Your derivatives $\partial_{t|x}$ and $\partial_{t|y}$ are derivations $C^\infty(M) \rightarrow C^\infty(M)$, where $M := \{ (x,y,t) ~|~ x=yt^2 \}$ which is a variety. For example $\partial_{t|x}$ is defined in the following way : since $M \rightarrow \mathbb{R}^2, ~ P \mapsto (t(P),x(P))$ is a chart (at least locally), any function $f \in C^\infty(M)$ can be written $f(P)=g(t,x):=g(t(P),x(P))$ for some $g \in C^\infty(\mathbb{R}^2)$, and $\partial_{t|x}f(P)$ is defined to be $(\partial_t g)(t(P),x(P))$.

Two derivations do not commute in general! What is true is that $\partial_{t|x}$ and $\partial_{x|t}$ do commute (this is Schwarz's theorem).

  • $\begingroup$ Many concepts unfamiliar to me up there, but thanks! :) I will ponder it more, but I think the conclusion of this whole discussion is that the partial derivatives I'm using in some sense deviate from the traditional ones (which don't (need to) specify what is held constant) and don't necessarily commute. $\endgroup$ – andreasdr Apr 13 '14 at 13:05

If $x=yt^2$, then $\partial_{t|x}$ is not zero. It's true that the symbol "$x$" doesn't appear in the expression "$yt^2$", but $x$ does depend on $t$.

What you wrote is like claiming that if $y=x^2$, then $\frac{d}{dx}\{y\}=0$ but $\frac{d}{dx}\{x^2\}=2x$.

Note that Clairaut's Theorem states that if the second order mixed partials exist and are continuous on an open set, then they are equal (Google it!)

  • $\begingroup$ $\partial_{t|x}(\cdot)$ means "differentiate $(\cdot)$ wrt. $t$, keeping $x$ constant". So $\partial_{t|x}(x)$ means "differentiate $x$ wrt. $t$ keeping $x$ constant. Well, then we're differentiating a constant wrt. $t$, which surely must result in $0$? $\endgroup$ – andreasdr Apr 13 '14 at 12:35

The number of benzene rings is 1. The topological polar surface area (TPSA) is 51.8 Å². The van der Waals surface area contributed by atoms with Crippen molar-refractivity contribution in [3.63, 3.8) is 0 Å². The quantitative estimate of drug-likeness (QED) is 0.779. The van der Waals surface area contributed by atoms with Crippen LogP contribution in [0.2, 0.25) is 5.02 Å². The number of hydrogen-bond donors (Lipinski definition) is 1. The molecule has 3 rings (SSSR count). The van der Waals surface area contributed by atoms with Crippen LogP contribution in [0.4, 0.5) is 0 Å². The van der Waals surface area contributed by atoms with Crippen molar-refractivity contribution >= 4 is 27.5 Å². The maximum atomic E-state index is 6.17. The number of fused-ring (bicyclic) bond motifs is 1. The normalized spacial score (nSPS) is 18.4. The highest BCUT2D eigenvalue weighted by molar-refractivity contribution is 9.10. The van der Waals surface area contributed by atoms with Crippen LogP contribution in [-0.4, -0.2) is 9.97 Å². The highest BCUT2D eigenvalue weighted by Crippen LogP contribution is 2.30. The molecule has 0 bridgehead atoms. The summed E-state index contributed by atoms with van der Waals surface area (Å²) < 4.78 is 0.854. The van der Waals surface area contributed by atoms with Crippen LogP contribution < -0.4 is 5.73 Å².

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    $\begingroup$ @andreasdr: Your notation confuses independent variables and functions. It suggests that $x$ is another independent variable like $y$ and $t$, but it is not. It is a function of $y$ and $t$. This is often written as $x=x(y,t)=yt^2$. My comment still holds. $\endgroup$ – MPW Apr 13 '14 at 18:17
  • $\begingroup$ $x = yt^2$ could be seen as defining $x$ in terms of $y$ and $t$, or as defining $y$ in terms of $x$ and $t$. In physics (particularly thermodynamics) it is common to have relations between energy, pressure, temperature, volume, entropy, etc. and then have to say "Here we're taking the partial derivative of energy holding pressure constant", "here holding volume constant", etc. $\endgroup$ – Tim Goodman Apr 13 '14 at 19:09